(October 21, 2014 – Toronto, ON) Each fall, New York`s famed Museum of Modern Art (MoMA) holds an annual festival of newly preserved films under the title To Save and Project. This year marks the 12th annual International Festival of Film Preservation, which is the longer title for the festival. It brings together masterworks and rediscoveries from film archives, studios, and foundations from around the world. This year, four recently restored 3D films from the National Film Board of Canada (NFB) will be featured during the festival.
These films were considered to be groundbreaking experiments in stereoscopic animation from the NFB, a pioneer in auteur stereoscopic animation. Part of MoMA’s “3D Funhouse” the program will feature works by film legend and NFB animation studio founder Norman McLaren and frequent collaborator Evelyn Lambart, one of Canada’s pioneering women animators.
The program begins with Now Is the Time (1951; 3 min.), a brief reminder from McLaren that the audience must do its part in creating the spectacle by donning their 3D glasses. It’s followed by three more animated 3D classics from the NFB: O Canada (1952; 2 min.), directed by Evelyn Lambart; Around Is Around (1951; 8 min.), directed by McLaren with animation by Lambart; and Twirligig (1952; 4 min.), directed by McLaren with animation by Gretta Ekman.
The NFB films are screening along with a selection of 3D actuality and educational films from the same era produced in the Soviet Union and restored by Gosfilmofond. Eloi Champagne, technical director of the NFB’s Oscar-winning Animation Studio, will introduce the NFB shorts. Concluding the program are three rarities from the 3-D Film Archive, presented by its founder, Robert Furmanek.
This program of rare short films suggests the international reach of the 3D phenomenon of the late 1940s and early 1950s as well as the range of material created for the new medium. The MoMA screenings take place as the centenary of McLaren’s birth in Stirling, Scotland, is being marked by screenings and events around the world.
Many of the other films in the festival will be receiving their first American screening since their original release; others will be shown in meticulously restored editions that more closely approximate the original experience of the film; a few will even be publicly screened for the first time ever in New York—including work by Orson Welles (sequences filmed but never used for the 1938 Mercury Theatre production Too Much Johnson). Also presented are films by Charles Chaplin, Maya Deren, Allan Dwan, Derek Jarman, Sergio Leone, Kenji Mizoguchi, Raul Ruiz, and Edgar G. Ulmer. Guest presenters include Kathryn Bigelow, John Boorman, George Chakiris, and Ken Jacobs.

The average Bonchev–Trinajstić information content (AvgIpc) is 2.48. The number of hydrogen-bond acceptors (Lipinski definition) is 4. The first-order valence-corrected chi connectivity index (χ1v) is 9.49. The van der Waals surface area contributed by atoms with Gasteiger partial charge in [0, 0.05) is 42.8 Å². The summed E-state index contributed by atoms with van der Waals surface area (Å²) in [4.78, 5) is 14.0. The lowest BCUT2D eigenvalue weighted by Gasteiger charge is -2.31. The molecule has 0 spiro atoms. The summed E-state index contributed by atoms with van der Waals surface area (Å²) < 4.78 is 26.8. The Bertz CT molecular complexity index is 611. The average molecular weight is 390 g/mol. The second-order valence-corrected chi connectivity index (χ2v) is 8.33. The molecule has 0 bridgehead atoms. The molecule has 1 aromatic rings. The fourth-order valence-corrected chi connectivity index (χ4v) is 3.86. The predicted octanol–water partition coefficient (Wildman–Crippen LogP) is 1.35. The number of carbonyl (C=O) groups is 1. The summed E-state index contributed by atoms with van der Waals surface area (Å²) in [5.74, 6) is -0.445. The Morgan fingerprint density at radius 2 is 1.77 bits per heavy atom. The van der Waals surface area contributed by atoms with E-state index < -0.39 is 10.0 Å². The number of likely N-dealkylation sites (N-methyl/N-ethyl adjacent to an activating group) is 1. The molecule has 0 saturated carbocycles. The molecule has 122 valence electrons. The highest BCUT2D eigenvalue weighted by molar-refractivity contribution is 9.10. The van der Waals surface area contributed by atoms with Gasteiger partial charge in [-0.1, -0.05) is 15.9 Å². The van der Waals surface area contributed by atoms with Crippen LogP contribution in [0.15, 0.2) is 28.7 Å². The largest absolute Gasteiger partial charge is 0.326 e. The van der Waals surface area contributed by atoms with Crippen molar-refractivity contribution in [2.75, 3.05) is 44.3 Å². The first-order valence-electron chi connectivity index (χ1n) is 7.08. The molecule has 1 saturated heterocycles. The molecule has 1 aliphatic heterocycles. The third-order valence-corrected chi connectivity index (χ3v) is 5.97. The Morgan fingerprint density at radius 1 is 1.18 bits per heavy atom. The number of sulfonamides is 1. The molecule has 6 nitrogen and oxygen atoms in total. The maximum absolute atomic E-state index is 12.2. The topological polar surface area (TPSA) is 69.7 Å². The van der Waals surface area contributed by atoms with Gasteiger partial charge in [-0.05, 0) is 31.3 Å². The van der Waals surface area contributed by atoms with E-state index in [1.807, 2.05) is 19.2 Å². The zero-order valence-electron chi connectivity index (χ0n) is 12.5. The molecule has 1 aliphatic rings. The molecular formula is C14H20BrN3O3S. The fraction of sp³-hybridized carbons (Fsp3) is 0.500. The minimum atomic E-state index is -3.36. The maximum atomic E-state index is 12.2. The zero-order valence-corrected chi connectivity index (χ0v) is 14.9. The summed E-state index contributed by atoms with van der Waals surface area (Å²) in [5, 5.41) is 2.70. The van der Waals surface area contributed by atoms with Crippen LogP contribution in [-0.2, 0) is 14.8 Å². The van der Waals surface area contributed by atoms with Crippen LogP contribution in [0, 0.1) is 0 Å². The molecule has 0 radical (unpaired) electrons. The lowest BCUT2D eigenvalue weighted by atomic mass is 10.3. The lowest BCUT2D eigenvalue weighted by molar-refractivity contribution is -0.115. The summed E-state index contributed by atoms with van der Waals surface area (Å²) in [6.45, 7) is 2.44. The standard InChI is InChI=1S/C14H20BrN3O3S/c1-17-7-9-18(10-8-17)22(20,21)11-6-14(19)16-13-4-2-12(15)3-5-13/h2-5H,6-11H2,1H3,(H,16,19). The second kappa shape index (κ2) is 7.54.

The opening-night film is the North American premiere of a new MoMA restoration: Allan Dwan’s 1929 masterpiece The Iron Mask, a rousingly entertaining swashbuckler starring Douglas Fairbanks as D’Artagnan. A stand-alone sequel to Fairbanks’s 1921 hit The Three Musketeers, The Iron Mask was, in the words Dwan, “the last of the big silents,” and the swashbuckling action—superbly filmed by Dwan, one of the great masters of the seamless classical style—leads gracefully into a poignant farewell to silent films and the larger-than-life figures who inhabited them.
Midway through production, Fairbanks decided to yield in part to the rapidly emerging demand for talking pictures and added three spoken sequences to the film. Thanks to the recent rediscovery of the missing soundtrack discs, The Iron Mask will be heard for the first time since 1929 with all of the spoken sequences, as well as Hugo Riesenfeld’s symphonic score, restored to their original fidelity. Preserved by The Museum of Modern Art with support from the Celeste Bartos Fund for Film Preservation.
Click here for more information about the MoMA festival. Click here for the Fun House program, running on Thursday, November 20, 2014, where the NFB 3D shorts will screen.